One thing you may not have noticed is the striking resemblance between the careers of Michael Keaton and Tom Hanks, at least up to a certain point. It may not be obvious at first, but by the time you’ve finished reading this article you’ll wonder how you missed it all this time. Right off the bat most people will try to argue that Meg Ryan and Tom Hanks are cinematic soul mates, but this isn’t a romantic, Hollywrong fair tale. This is reality, folks.
For starters, they both entered the rat race around the same time, the late 1970s/early 1980s, but it was Keaton, who is Hanks’ five-year senior, that arrived first. Their gateway was television, via the situation comedy (sitcom). Although Keaton had made several guest appearances on television, beginning his career on Mister Rogers’ Neighborhood (1968), it was his co-starring role alongside James Belushi in the short-lived series Working Stiffs (1979) that gave him comedic recognition. Meanwhile, Tom Hanks was cutting his teeth in the theater, but like Keaton, he also landed a co-starring role along side Peter Scolari in the more enduring series, Bosom Buddies (1980).
Michael Keaton & Henry Winkler
Night Shift (1982)
It was no doubt through their connections in television that they both wound up on the radar of TV star veteran turned film director, Ron “Don’t call me Opie or Richie” Howard. Being older, and having more experience and exposure, Keaton landed the co-starring role of Bill “Billy Blaze” Blazejowski in Night Shift (1982). Directed by Ron Howard and starring Henry “The Fonz” Winkler and Shelly Long, the film follows the story of two NYC morgue attendants (Keaton & Winkler) turned pimps. Although there is subtle comedy throughout, it is Keaton’s eccentric antics that make the film truly memorable. After the success of Night Shift Keaton was offered the lead role in Howard’s next picture, Splash (1984), but turned it down. The co-incidental cancellation of Bosom Buddies led Howard to cast his next picture with the then unknown Tom Hanks.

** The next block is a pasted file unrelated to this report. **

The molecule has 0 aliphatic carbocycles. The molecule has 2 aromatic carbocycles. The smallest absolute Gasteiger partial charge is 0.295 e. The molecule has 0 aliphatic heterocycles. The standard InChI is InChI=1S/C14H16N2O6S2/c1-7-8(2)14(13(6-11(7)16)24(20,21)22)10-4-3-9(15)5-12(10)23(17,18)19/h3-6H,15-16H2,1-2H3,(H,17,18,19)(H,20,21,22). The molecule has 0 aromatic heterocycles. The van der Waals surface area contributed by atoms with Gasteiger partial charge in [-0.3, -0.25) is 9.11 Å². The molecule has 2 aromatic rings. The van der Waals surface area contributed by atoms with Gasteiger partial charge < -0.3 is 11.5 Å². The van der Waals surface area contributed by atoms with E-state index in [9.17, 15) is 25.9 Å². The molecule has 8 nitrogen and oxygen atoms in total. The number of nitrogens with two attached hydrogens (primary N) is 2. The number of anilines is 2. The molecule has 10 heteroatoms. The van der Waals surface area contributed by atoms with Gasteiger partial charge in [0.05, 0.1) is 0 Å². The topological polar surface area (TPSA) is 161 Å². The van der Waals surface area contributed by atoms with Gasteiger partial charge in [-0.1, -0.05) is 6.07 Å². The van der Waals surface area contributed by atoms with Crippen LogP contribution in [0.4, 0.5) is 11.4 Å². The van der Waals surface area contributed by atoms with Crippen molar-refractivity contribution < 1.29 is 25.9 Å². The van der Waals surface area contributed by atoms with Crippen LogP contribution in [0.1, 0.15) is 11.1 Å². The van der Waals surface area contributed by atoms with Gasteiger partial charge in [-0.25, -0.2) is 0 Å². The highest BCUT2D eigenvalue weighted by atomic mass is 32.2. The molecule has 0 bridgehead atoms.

Thanks to their association with Ron Howard both Keaton and Hanks were able to use their roles as a springboard for their respective film careers. They each starred in a slew of comedies through the early to mid 80s. Before Splash had even been released Keaton had followed up his performance in Night Shift with the starring role in Mr. Mom (1983). After that he landed the title role in the slapstick comedy Johnny Dangerously (1984) and then returned to work with Ron Howard again on the more dramatic, yet still comical, Gung Ho (1986). Hanks also wasted no time capitalizing on his newfound success. Not even six months after Splash was released Bachelor Party (1984) premiered. The film has gone on to become a comedic classic inspiring films such as Clerks II (2006) and The Hangover (2009). He followed this with several successful comedies including The Man With One Red Shoe (1985), co-starring Keaton’s old pal – James Belushi, The Money Pit (1986), co-starring Keaton’s other former colleague – Shelly Long, and Dragnet (1987), playing partner to Dan Aykroyd.
|"I'm not riding Keaton's coattails!"|
1988 proved to be the breakout year for both of them as well. Keaton kicked off the year with a stellar performance as “the ghost with the most” in Tim Burton’s Beetlejuice (1988). Hanks had his own success, both critically and financially, with his performance in the film Big (1988), for which he received his first of five Oscar nominations for Best Actor. Keaton followed all of this up with his first truly dramatic role as Daryl Poynter, a real estate agent battling cocaine and alcohol addiction in Clean and Sober (1988). This performance, combined with Beetlejuice, earned Keaton the National Society of Film Critics Award for Best Actor in 1988. Keaton had succeeded in breaking out of the comedy typecast and followed up the year with a dark, dynamic performance as Bruce Wayne/Batman in the commercial blockbuster, Batman (1989). Hanks on the other hand closed out the 80s with a mix of comedies, such as The ‘Burbs (1989) that attempted to further showcase his dramatic skills.